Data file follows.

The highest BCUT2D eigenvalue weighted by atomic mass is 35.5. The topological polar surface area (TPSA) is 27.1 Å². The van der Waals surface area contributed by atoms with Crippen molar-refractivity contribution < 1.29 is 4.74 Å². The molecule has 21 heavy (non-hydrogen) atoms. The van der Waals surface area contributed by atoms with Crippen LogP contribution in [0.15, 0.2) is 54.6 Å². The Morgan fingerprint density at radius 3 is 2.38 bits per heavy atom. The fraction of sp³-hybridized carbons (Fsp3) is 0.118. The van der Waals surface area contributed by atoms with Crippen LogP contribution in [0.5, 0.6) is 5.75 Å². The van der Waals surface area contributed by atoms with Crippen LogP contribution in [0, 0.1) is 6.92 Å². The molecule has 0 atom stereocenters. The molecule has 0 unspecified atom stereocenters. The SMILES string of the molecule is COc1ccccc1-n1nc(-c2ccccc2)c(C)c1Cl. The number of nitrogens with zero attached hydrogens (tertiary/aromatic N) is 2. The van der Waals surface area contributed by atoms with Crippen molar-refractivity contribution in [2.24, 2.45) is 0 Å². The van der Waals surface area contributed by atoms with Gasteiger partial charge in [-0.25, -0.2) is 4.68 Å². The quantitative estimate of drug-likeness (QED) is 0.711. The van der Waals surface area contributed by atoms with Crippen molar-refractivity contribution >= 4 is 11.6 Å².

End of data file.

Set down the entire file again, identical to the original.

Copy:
The highest BCUT2D eigenvalue weighted by atomic mass is 35.5. The topological polar surface area (TPSA) is 27.1 Å². The van der Waals surface area contributed by atoms with Crippen molar-refractivity contribution < 1.29 is 4.74 Å². The molecule has 21 heavy (non-hydrogen) atoms. The van der Waals surface area contributed by atoms with Crippen LogP contribution in [0.15, 0.2) is 54.6 Å². The Morgan fingerprint density at radius 3 is 2.38 bits per heavy atom. The fraction of sp³-hybridized carbons (Fsp3) is 0.118. The van der Waals surface area contributed by atoms with Crippen LogP contribution in [0.5, 0.6) is 5.75 Å². The van der Waals surface area contributed by atoms with Crippen LogP contribution in [0, 0.1) is 6.92 Å². The molecule has 0 atom stereocenters. The molecule has 0 unspecified atom stereocenters. The SMILES string of the molecule is COc1ccccc1-n1nc(-c2ccccc2)c(C)c1Cl. The number of nitrogens with zero attached hydrogens (tertiary/aromatic N) is 2. The van der Waals surface area contributed by atoms with Crippen molar-refractivity contribution in [2.24, 2.45) is 0 Å². The van der Waals surface area contributed by atoms with Gasteiger partial charge in [-0.25, -0.2) is 4.68 Å². The quantitative estimate of drug-likeness (QED) is 0.711. The van der Waals surface area contributed by atoms with Crippen molar-refractivity contribution >= 4 is 11.6 Å².